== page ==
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Rampant violation of rights of sexuality minorities

See also, Human rights violations of sexual minorities

Full report (pdf format, 288Kb)

 

BANGALORE, February 16 -- A pioneering case study by the People's Union for Civil Liberties - Karnataka has shown that sexuality minorities in India, who include gays, lesbians, bisexuals and transsexuals, face intense discrimination and violation of their human rights at the hands of the state and society. The report, the first of its kind brought out by a human rights organisation in India, was released this morning at the Press Club of Bangalore and simultaneously in five other Indian cities. It is primarily based on data collected in Bangalore through interviews with lesbians, gays, bisexuals and hijras, as well as members of the police force and medical establishment. It examines the forms of discrimination perpetrated by the state -- namely, the law and the police -- and society, whose ambit spans the family, household, public space, workplace, the medical establishment, and popular culture.

The report has found that the most notorious form of legal discrimination against sexuality minorities takes the form of the antiquated Section 377 of the Indian Penal Code, which criminalises homosexual behaviour. While the Indian Constitution prohibits discrimination on grounds of race, caste, creed, sex and so on, it does not specify sexual orientation. Does this mean that sexuality minorities can be harassed at will? It would seems so, from the attitudes of the enforcers of the law.

PUCL-K reports countless cases of extortion, blackmail, illegal detention, and physical, verbal and even sexual abuse of male gays in Bangalore by police personnel. In none of these cases have FIRs been recorded, since the complainants are terrified of being "outed" or "found out" by wider society. Interviews with senior police officers reveal a total lack of awareness about sexuality minorities and their rights as citizens. They generally regard homosexuality as an aberration, and as animal-like behaviour. One senior official said that groups that support gay rights in India are illegal!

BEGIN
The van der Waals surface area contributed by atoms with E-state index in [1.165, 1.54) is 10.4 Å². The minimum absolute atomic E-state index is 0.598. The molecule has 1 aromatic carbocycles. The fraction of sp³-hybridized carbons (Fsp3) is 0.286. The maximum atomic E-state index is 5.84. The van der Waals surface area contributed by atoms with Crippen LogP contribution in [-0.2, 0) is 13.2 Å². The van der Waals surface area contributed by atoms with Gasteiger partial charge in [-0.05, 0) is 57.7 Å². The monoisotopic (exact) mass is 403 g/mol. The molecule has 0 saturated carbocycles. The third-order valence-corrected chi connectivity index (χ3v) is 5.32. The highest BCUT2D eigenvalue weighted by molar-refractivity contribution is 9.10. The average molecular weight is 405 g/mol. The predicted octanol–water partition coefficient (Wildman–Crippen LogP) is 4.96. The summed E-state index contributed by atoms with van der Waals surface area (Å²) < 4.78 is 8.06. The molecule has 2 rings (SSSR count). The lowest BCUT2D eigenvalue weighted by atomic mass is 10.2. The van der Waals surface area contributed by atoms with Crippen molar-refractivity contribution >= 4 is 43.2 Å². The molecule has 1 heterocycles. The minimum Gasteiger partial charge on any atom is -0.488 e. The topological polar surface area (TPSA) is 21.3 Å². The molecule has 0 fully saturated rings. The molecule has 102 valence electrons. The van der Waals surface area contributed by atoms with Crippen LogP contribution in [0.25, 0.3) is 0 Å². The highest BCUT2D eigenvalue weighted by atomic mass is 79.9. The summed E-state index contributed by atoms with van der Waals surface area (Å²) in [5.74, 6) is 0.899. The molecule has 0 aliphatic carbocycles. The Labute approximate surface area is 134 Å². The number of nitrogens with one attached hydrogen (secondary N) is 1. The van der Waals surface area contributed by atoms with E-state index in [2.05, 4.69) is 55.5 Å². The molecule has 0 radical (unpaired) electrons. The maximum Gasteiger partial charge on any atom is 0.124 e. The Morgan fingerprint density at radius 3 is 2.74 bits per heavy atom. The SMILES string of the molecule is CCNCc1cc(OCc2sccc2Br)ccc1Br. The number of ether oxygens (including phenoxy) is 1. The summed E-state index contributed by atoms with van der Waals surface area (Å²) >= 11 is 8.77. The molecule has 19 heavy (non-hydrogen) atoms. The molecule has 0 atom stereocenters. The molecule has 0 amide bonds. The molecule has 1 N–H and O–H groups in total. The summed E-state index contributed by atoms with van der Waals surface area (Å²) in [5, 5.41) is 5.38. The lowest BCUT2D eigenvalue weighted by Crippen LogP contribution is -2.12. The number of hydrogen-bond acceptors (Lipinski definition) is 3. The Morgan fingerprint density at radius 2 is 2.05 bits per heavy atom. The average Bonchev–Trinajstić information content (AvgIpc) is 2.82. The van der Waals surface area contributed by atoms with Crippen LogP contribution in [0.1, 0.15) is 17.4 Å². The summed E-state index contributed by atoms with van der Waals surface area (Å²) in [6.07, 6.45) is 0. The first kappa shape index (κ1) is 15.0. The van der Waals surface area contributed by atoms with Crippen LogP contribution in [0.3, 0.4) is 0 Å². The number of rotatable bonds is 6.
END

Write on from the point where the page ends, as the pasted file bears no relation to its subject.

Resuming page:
The case study critically examines the medical establishment. Although it has adopted the WHO system of classification of mental and behavioural disorders, in practice it continues to treat homosexuality as a disorder. Practitioners usually do not distinguish between ego syntonic and ego dystonic homosexuality, that is, between those who are comfortable with their sexual preference and gender identity, and those who seek treatment because, although they are sure of their sexual identity, they wish it were different.

The report observes that many people regard homosexuality as "a disease to be cured, an abnormality to be set right, a crime to be punished". They deny the existence of sexuality minorities in India and label it as an upper class Western phenomenon. The existence of large numbers of members of sexuality minorities in Indian villages and small towns, and among the poor and non-English-speakers, flies in the face of this misconception. In fact, those from rural and lower caste backgrounds are further marginalised. Forced to conform to prevailing norms, they cannot express their true identities without fear of being ostracised. Many members of sexuality minorities suffer from feelings of fear, guilt, shame and low self-esteem. Social persecution, often by close family members, has sometimes led to suicide.

Hijras are despised, abused and tormented by society. Lesbians are doubly oppressed, given society's patriarchial attitudes towards women. There are no public spaces that lesbians share, and therefore society conveniently "invisiblises" them by ignoring their very existence. The majority fight shy of the public eye, realising that any attempt to be visible would be ruthlessly supressed. The gay movement in India has not paid enough attention to issues that concern them. Bisexuals are another marginalised group. Ironically, they face prejudices from other sexuality minorities as well, and are often accused of being dishonest about their sexual identity.

The PUCL report comes down heavily on the Indian media, which perpetuates stereotypes of homosexuality and, in the worst case, exhibits vicious homophobia. Among its recommendations are:

For copies of the report contact Ramdas Rao 233 , 6 main , 4th block , Jayanagar , Bangalore 560056.
ph 2860939

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